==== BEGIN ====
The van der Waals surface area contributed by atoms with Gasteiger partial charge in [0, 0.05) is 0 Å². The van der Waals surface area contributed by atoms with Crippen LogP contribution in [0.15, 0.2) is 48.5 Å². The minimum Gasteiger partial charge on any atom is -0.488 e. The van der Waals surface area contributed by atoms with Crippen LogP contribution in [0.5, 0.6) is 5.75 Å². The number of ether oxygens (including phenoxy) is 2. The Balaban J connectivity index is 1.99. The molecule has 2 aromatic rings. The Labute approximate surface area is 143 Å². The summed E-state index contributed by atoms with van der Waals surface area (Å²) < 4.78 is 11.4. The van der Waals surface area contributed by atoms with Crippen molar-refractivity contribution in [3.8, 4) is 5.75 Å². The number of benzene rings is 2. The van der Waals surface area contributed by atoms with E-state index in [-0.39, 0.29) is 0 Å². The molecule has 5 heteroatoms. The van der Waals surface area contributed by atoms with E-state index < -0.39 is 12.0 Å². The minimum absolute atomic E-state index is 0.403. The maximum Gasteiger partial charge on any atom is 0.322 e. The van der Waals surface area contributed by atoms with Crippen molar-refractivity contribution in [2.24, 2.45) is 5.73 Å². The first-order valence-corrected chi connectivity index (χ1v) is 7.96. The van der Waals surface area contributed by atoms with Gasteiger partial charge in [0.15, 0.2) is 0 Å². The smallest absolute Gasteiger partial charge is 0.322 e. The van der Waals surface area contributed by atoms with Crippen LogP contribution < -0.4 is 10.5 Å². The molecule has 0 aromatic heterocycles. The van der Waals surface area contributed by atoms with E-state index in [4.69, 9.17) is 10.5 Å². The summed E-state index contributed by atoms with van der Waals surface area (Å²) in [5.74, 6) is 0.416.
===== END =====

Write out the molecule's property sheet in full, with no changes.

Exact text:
The van der Waals surface area contributed by atoms with Gasteiger partial charge in [0, 0.05) is 0 Å². The van der Waals surface area contributed by atoms with Crippen LogP contribution in [0.15, 0.2) is 48.5 Å². The minimum Gasteiger partial charge on any atom is -0.488 e. The van der Waals surface area contributed by atoms with Crippen LogP contribution in [0.5, 0.6) is 5.75 Å². The number of ether oxygens (including phenoxy) is 2. The Balaban J connectivity index is 1.99. The molecule has 2 aromatic rings. The Labute approximate surface area is 143 Å². The summed E-state index contributed by atoms with van der Waals surface area (Å²) < 4.78 is 11.4. The van der Waals surface area contributed by atoms with Crippen molar-refractivity contribution in [3.8, 4) is 5.75 Å². The number of benzene rings is 2. The van der Waals surface area contributed by atoms with E-state index in [-0.39, 0.29) is 0 Å². The molecule has 5 heteroatoms. The van der Waals surface area contributed by atoms with E-state index < -0.39 is 12.0 Å². The minimum absolute atomic E-state index is 0.403. The maximum Gasteiger partial charge on any atom is 0.322 e. The van der Waals surface area contributed by atoms with Crippen molar-refractivity contribution in [2.24, 2.45) is 5.73 Å². The first-order valence-corrected chi connectivity index (χ1v) is 7.96. The van der Waals surface area contributed by atoms with Gasteiger partial charge in [0.15, 0.2) is 0 Å². The smallest absolute Gasteiger partial charge is 0.322 e. The van der Waals surface area contributed by atoms with Crippen LogP contribution < -0.4 is 10.5 Å². The molecule has 0 aromatic heterocycles. The van der Waals surface area contributed by atoms with E-state index in [4.69, 9.17) is 10.5 Å². The summed E-state index contributed by atoms with van der Waals surface area (Å²) in [5.74, 6) is 0.416.